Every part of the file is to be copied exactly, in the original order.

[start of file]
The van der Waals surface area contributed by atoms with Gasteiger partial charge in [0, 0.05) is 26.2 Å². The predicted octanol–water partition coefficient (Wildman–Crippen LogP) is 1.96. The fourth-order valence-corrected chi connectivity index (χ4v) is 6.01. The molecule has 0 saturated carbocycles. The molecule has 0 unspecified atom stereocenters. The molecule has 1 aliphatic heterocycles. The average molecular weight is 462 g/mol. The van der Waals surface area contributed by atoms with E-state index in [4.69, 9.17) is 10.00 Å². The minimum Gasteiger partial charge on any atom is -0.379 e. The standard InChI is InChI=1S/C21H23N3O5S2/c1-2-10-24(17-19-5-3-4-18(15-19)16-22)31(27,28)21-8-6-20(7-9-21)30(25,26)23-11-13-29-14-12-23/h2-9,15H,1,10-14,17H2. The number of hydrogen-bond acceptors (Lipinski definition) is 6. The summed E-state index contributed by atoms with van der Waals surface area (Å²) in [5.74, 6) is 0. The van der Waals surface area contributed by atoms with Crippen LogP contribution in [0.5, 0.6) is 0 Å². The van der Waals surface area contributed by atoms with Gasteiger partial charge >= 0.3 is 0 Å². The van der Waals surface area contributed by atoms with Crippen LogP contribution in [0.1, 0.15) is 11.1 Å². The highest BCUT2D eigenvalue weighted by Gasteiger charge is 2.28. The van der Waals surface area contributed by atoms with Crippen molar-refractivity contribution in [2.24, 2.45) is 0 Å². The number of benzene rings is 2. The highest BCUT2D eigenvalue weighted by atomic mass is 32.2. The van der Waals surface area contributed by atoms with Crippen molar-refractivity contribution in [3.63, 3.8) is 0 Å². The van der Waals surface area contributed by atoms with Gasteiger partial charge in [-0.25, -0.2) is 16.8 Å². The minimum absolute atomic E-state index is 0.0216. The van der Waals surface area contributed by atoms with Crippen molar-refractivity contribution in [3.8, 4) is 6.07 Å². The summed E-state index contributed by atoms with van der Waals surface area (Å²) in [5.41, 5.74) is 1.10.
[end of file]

The van der Waals surface area contributed by atoms with Gasteiger partial charge in [0, 0.05) is 26.2 Å². The predicted octanol–water partition coefficient (Wildman–Crippen LogP) is 1.96. The fourth-order valence-corrected chi connectivity index (χ4v) is 6.01. The molecule has 0 saturated carbocycles. The molecule has 0 unspecified atom stereocenters. The molecule has 1 aliphatic heterocycles. The average molecular weight is 462 g/mol. The van der Waals surface area contributed by atoms with E-state index in [4.69, 9.17) is 10.00 Å². The minimum Gasteiger partial charge on any atom is -0.379 e. The standard InChI is InChI=1S/C21H23N3O5S2/c1-2-10-24(17-19-5-3-4-18(15-19)16-22)31(27,28)21-8-6-20(7-9-21)30(25,26)23-11-13-29-14-12-23/h2-9,15H,1,10-14,17H2. The number of hydrogen-bond acceptors (Lipinski definition) is 6. The summed E-state index contributed by atoms with van der Waals surface area (Å²) in [5.74, 6) is 0. The van der Waals surface area contributed by atoms with Crippen LogP contribution in [0.5, 0.6) is 0 Å². The van der Waals surface area contributed by atoms with Gasteiger partial charge >= 0.3 is 0 Å². The van der Waals surface area contributed by atoms with Crippen LogP contribution in [0.1, 0.15) is 11.1 Å². The highest BCUT2D eigenvalue weighted by Gasteiger charge is 2.28. The van der Waals surface area contributed by atoms with Crippen molar-refractivity contribution in [2.24, 2.45) is 0 Å². The number of benzene rings is 2. The highest BCUT2D eigenvalue weighted by atomic mass is 32.2. The van der Waals surface area contributed by atoms with Crippen molar-refractivity contribution in [3.63, 3.8) is 0 Å². The van der Waals surface area contributed by atoms with Gasteiger partial charge in [-0.25, -0.2) is 16.8 Å². The minimum absolute atomic E-state index is 0.0216. The van der Waals surface area contributed by atoms with Crippen molar-refractivity contribution in [3.8, 4) is 6.07 Å². The summed E-state index contributed by atoms with van der Waals surface area (Å²) in [5.41, 5.74) is 1.10.